“With a mass of arrows Rama will paralyze the immovable ocean and wipe out the Rakshasas from the city of Lanka.” (Hanuman speaking to Sita Devi, Valmiki Ramayana, Sundara Kand, 36.35)
viṣṭambhayitvā bāṇa oghaiḥ akṣobhyam varuṇa ālayam |
kariṣyati purīm lankām kākutsthaḥ śānta rākṣasām ||
A fear prevalent in modern times relates to flying. Statistics show that air travel is generally safer than travelling by automobile, but a few difficult experiences in the air are enough to scare people for life. After all, a plane is a massive object that somehow floats in the air. It’s only rational to be concerned about its safety.
In ages past the only way to travel long distances, between places separated by water, was to take boats. There was great risk in that, as well. If you run into a problem while you are out in the middle of the sea, who is going to come and help you? What if you run out of food? The waves of the ocean are quite strong and unpredictable. At every moment there is risk.
The king of Lanka a long time ago accomplished a task very important to him by using the aerial route. He took an airplane-like vehicle from his half-brother Kuvera. He used it to travel to the forest of Dandaka, where after using a false guise the king took a woman that was married to another man. He crossed the vast ocean using the Pushpaka vehicle, bringing Sita back to Lanka.
Ravana thought the great ocean insulated his home from foreign attack. What he didn’t count on was the Supreme Lord Himself showing the world His amazing potency. Sita was Rama’s wife, after all. Ravana was too afraid to fight Rama fairly and openly for the queen whose heart was given over to the son of King Dasharatha.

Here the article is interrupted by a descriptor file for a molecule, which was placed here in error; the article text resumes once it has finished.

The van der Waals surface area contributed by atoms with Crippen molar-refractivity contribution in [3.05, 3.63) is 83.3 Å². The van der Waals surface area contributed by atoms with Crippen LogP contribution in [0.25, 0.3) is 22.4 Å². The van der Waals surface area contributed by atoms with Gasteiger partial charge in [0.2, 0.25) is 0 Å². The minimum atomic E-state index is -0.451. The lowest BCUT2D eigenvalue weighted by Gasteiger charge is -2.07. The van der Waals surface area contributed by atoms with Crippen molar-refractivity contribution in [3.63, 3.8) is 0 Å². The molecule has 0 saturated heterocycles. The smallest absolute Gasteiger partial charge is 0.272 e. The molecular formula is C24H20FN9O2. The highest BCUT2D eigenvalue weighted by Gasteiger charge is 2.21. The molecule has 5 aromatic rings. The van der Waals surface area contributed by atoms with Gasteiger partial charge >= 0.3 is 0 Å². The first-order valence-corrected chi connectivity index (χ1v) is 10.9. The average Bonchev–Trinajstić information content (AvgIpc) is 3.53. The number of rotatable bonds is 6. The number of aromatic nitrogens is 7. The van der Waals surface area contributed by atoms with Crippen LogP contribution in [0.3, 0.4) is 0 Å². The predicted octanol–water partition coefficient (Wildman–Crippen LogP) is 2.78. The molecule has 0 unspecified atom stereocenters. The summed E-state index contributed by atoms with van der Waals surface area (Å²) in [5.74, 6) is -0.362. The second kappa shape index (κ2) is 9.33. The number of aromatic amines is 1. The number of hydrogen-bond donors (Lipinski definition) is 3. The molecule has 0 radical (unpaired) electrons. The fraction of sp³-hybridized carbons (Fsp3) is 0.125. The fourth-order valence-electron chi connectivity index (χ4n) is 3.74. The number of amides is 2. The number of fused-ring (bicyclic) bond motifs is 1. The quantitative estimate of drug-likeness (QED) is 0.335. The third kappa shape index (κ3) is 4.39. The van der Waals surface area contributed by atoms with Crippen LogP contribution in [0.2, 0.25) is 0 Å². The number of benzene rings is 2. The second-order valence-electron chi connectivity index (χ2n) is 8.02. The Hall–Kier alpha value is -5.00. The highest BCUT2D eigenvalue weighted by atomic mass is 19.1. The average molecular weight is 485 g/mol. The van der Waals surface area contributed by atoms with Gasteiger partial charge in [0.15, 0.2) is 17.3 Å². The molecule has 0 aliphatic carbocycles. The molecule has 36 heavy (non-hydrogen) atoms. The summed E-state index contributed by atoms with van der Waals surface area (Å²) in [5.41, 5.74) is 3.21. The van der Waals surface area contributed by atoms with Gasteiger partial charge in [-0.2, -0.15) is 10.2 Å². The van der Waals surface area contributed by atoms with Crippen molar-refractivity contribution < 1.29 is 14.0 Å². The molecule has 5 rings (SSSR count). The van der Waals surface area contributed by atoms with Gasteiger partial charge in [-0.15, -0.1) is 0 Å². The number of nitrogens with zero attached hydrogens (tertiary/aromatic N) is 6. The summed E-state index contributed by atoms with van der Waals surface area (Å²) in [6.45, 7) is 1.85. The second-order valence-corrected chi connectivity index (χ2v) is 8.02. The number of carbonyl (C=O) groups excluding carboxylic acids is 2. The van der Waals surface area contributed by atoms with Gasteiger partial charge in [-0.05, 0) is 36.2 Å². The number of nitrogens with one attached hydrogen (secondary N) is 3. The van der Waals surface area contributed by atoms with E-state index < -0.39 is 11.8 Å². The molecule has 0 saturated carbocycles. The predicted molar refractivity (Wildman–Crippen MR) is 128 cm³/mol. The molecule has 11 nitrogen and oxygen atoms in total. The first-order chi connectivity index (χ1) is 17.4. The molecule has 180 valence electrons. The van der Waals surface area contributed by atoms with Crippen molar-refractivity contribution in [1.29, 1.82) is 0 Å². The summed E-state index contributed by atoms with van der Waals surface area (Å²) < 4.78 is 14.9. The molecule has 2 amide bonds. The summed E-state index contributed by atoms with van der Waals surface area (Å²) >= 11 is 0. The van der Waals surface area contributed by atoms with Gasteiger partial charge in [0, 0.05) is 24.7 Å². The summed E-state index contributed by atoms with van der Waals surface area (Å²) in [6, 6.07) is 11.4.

In the above referenced verse from the Ramayana, Shri Hanuman is reassuring Sita that Rama will indeed come and rescue her. Hanuman had made it across the ocean by first increasing his size and then jumping from a mountaintop. Rama is an incarnation of God, so He could surely do the same. One of the names for God is Yogeshvara, which means “master of all mystic power.”
Ravana was waiting on the other side, along with His Rakshasa army. Rakshasas are like man-eating ogres, and in Lanka they were very powerful. Rama had already vanquished fourteen-thousand of Ravana’s men singlehandedly, but this would have to be a tactical strike. An invasion is different from protecting yourself. Defense can react to offense; the offense has to be more strategic in their moves.
Hanuman assures Sita that Rama will make it to Lanka along with a massive army. The turbulent waters of the ocean will be paralyzed by a host of arrows released by Rama. Those same arrows will wipe out the Rakshasas from Lanka.
This is child’s play for Rama. As Vishnu He simply exhales to create many universes. While still lying down, Vishnu inhales to destroy everything. Day and night, repeating in sequence, sees the appearance and disappearance of conditioned souls.
“Again and again the day comes, and this host of beings is active; and again the night falls, O Partha, and they are helplessly dissolved.” (Lord Krishna, Bhagavad-gita, 8.19)
As Rama can calm the rough waters of the ocean using His arrows, He can help those struggling in the ocean of nescience find sobriety and move towards the ultimate destination. He does this through the representatives like Hanuman, who bring the sound incarnation of God. Today that incarnation is in the maha-mantra: Hare Krishna Hare Krishna, Krishna Krishna, Hare Hare, Hare Rama Hare Rama, Rama Rama, Hare Hare.
To Dandaka by Pushpaka car flown,
Taking Sita thinking his own.
But given forever to Rama that heart,
Who ready towards Lanka to depart.
Though vast ocean not obstacle any,
Could easily overcome with arrows many.
Ocean of nescience for devotees swimming,
Holy names for supreme abode winning.
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